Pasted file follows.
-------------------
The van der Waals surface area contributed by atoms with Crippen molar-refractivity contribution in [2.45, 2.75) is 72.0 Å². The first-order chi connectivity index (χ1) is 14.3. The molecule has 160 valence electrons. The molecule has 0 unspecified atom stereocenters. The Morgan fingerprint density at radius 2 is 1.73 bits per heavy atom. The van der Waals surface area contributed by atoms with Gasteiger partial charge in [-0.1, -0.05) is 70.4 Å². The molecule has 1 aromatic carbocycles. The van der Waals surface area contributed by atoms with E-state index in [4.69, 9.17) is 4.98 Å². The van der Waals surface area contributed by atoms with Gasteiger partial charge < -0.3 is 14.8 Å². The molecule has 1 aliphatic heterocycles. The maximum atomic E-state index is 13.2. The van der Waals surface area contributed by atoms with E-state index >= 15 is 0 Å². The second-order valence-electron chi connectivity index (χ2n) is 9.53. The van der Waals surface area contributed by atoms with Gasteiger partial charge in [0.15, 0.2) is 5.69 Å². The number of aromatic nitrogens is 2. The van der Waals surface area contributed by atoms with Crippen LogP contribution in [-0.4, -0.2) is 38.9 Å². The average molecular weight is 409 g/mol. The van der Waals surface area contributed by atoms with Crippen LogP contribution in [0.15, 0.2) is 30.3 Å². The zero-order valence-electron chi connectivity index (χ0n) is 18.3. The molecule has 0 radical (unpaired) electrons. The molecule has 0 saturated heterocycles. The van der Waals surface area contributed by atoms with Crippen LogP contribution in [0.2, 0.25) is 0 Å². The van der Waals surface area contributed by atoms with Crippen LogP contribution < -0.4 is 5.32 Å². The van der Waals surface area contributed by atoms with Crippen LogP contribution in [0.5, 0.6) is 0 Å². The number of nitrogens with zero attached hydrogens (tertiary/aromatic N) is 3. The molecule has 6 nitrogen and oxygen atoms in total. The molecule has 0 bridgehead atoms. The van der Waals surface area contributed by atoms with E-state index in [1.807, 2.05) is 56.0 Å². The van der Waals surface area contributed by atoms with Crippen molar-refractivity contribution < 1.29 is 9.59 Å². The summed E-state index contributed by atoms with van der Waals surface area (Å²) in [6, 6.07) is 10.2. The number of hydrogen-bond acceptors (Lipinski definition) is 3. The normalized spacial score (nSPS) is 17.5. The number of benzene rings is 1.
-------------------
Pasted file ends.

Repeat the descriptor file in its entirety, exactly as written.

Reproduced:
The van der Waals surface area contributed by atoms with Crippen molar-refractivity contribution in [2.45, 2.75) is 72.0 Å². The first-order chi connectivity index (χ1) is 14.3. The molecule has 160 valence electrons. The molecule has 0 unspecified atom stereocenters. The Morgan fingerprint density at radius 2 is 1.73 bits per heavy atom. The van der Waals surface area contributed by atoms with Gasteiger partial charge in [-0.1, -0.05) is 70.4 Å². The molecule has 1 aromatic carbocycles. The van der Waals surface area contributed by atoms with E-state index in [4.69, 9.17) is 4.98 Å². The van der Waals surface area contributed by atoms with Gasteiger partial charge < -0.3 is 14.8 Å². The molecule has 1 aliphatic heterocycles. The maximum atomic E-state index is 13.2. The van der Waals surface area contributed by atoms with E-state index >= 15 is 0 Å². The second-order valence-electron chi connectivity index (χ2n) is 9.53. The van der Waals surface area contributed by atoms with Gasteiger partial charge in [0.15, 0.2) is 5.69 Å². The number of aromatic nitrogens is 2. The van der Waals surface area contributed by atoms with Crippen LogP contribution in [-0.4, -0.2) is 38.9 Å². The average molecular weight is 409 g/mol. The van der Waals surface area contributed by atoms with Crippen LogP contribution in [0.15, 0.2) is 30.3 Å². The zero-order valence-electron chi connectivity index (χ0n) is 18.3. The molecule has 0 radical (unpaired) electrons. The molecule has 0 saturated heterocycles. The van der Waals surface area contributed by atoms with Crippen LogP contribution in [0.2, 0.25) is 0 Å². The van der Waals surface area contributed by atoms with Crippen LogP contribution < -0.4 is 5.32 Å². The van der Waals surface area contributed by atoms with Crippen LogP contribution in [0.5, 0.6) is 0 Å². The number of nitrogens with zero attached hydrogens (tertiary/aromatic N) is 3. The molecule has 6 nitrogen and oxygen atoms in total. The molecule has 0 bridgehead atoms. The van der Waals surface area contributed by atoms with E-state index in [1.807, 2.05) is 56.0 Å². The van der Waals surface area contributed by atoms with Crippen molar-refractivity contribution < 1.29 is 9.59 Å². The summed E-state index contributed by atoms with van der Waals surface area (Å²) in [6, 6.07) is 10.2. The number of hydrogen-bond acceptors (Lipinski definition) is 3. The normalized spacial score (nSPS) is 17.5. The number of benzene rings is 1.